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Getting Started With react-rails

Ian Jones

July 03, 2016


As Rails developers, we know that Rails will always just works. :sparkles:The Rails Way:sparkles: has been well established by @DHH and cohorts to make a wonderful framework. There is no question that you can get things up and running fast with Rails. Across the pond there has been a bit of turmoil or churn in JavaScript frameworks. It looks like the dust has settled on a component based system like React. This post is going to go over how to get started with React in Rails with the react-rails gem.

I am learning Rails through the Firehose Project. It is an awesome way to go from 0 to productive in Rails/Web development in general. I just completed the first project: building a simple Rails app that displays quotes called Splurty (the code for it is here). I thought it would be fun to change out the ERB templates with React components!

The first thing that we need to do is install the react-rails gem.

# /Gemfile
gem 'react-rails'

Of course we will need to make sure to bundle install after this. Following the react-rails documentation, we need to rails g react:install. This should create the components directory and add the correct requirements to application.js but make sure all of this has been done:

We should have a components.js manifest file, and a app/assets/javascript/components/ directory. This is where all of our React components will live. Next, In application.js should have the following:

//= require react
//= require react_ujs
//= require components

Lets test this out!

First lets add a simple React component.

// /app/assets/javascripts/components/_hello_world.js.jsx
var HelloWorld = React.createClass({
render: function() {
return(
<div>Hello Rails!</div>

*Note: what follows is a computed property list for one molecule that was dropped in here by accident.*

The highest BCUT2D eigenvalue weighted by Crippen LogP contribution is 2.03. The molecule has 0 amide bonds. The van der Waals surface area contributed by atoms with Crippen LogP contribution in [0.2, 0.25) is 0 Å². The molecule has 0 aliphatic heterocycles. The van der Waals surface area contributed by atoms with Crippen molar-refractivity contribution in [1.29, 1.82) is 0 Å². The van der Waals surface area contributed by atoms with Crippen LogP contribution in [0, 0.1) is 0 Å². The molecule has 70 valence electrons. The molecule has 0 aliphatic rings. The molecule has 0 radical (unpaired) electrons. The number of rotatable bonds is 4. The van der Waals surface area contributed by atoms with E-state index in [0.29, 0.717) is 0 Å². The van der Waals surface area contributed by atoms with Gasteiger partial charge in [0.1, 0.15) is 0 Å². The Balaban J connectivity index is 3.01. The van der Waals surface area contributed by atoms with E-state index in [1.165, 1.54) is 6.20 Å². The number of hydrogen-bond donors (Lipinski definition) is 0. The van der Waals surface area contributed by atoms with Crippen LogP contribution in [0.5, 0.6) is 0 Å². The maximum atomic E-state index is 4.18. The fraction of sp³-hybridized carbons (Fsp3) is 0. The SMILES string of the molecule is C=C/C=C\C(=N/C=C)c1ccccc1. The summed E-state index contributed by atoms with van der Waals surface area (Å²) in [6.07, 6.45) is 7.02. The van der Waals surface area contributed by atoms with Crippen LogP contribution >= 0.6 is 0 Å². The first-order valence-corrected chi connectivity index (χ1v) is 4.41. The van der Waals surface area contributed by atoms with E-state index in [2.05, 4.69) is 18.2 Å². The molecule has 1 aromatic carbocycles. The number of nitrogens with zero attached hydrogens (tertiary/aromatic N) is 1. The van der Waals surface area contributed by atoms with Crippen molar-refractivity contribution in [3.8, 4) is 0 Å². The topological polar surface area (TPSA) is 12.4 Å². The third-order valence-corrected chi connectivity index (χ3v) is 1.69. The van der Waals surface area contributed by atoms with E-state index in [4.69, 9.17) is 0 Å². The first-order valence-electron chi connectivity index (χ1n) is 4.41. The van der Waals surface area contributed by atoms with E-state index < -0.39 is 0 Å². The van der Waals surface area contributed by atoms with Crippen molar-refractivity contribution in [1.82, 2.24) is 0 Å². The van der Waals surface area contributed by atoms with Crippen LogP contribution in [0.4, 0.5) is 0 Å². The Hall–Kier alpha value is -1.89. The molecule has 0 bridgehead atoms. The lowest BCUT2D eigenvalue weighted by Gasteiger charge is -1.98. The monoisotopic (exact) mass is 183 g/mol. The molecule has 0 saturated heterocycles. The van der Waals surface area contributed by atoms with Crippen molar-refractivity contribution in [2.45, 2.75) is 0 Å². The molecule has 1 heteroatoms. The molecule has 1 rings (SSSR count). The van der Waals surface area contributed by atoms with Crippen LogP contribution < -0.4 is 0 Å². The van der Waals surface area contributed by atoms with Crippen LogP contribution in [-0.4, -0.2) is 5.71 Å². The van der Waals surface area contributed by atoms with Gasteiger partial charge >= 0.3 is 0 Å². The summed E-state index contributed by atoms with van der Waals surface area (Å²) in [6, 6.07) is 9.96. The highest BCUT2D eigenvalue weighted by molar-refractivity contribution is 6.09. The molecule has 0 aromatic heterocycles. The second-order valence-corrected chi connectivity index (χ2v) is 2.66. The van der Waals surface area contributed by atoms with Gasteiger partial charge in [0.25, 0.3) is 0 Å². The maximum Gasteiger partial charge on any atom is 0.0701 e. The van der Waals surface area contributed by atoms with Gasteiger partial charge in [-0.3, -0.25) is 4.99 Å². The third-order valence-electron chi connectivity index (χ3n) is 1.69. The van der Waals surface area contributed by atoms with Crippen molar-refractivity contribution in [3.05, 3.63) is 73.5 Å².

);
}
});

Then, our index file:

<h2>
<span>Splurty / No. <%= @quote.id %></span>
Here's the <u>best advice about the universe</u> you can get!
</h2>
<h1><%= @quote.saying %></h1>
<h2 class="pull-right">- <%= @quote.author %></h2>
<%= react_component('HelloWorld') %>
<br class="clear" />
<br />
<br />
<br />

That was easy! One thing that I had problems with was getting react-rails to recognize my component. If you want to use JSX, It is important to have the .jsx extension on the file name.

Lets replace the whole index page with a React component! We can see that we use a the quote object in rails to render information that is held in the database. We will want to pass this object down into the component for it to use it as props.

This component will be called QuotesIndex:

// /app/assets/javascripts/components/_quotes_index.js.jsx
var QuotesIndex = React.createClass({
render: function(){
return(
<div>
<h2>
<span>Splurty / No. {this.props.quote.id}</span>
Here's the <u>best advice about the universe</u> you can get!
</h2>
<h1>{this.props.quote.saying}</h1>
<h2> {this.props.author}</h2>
<br/>
<br/>
<br/>
<br/>
</div>
);
}
});

Now, add the React component to the Rails view:

<%= react_component('QuotesIndex') %>

If you reload the page, You will notice that the component is broken. We did not pass the quotes object to React.

<%= react_component('QuotesIndex', {quote: @ quote}) %>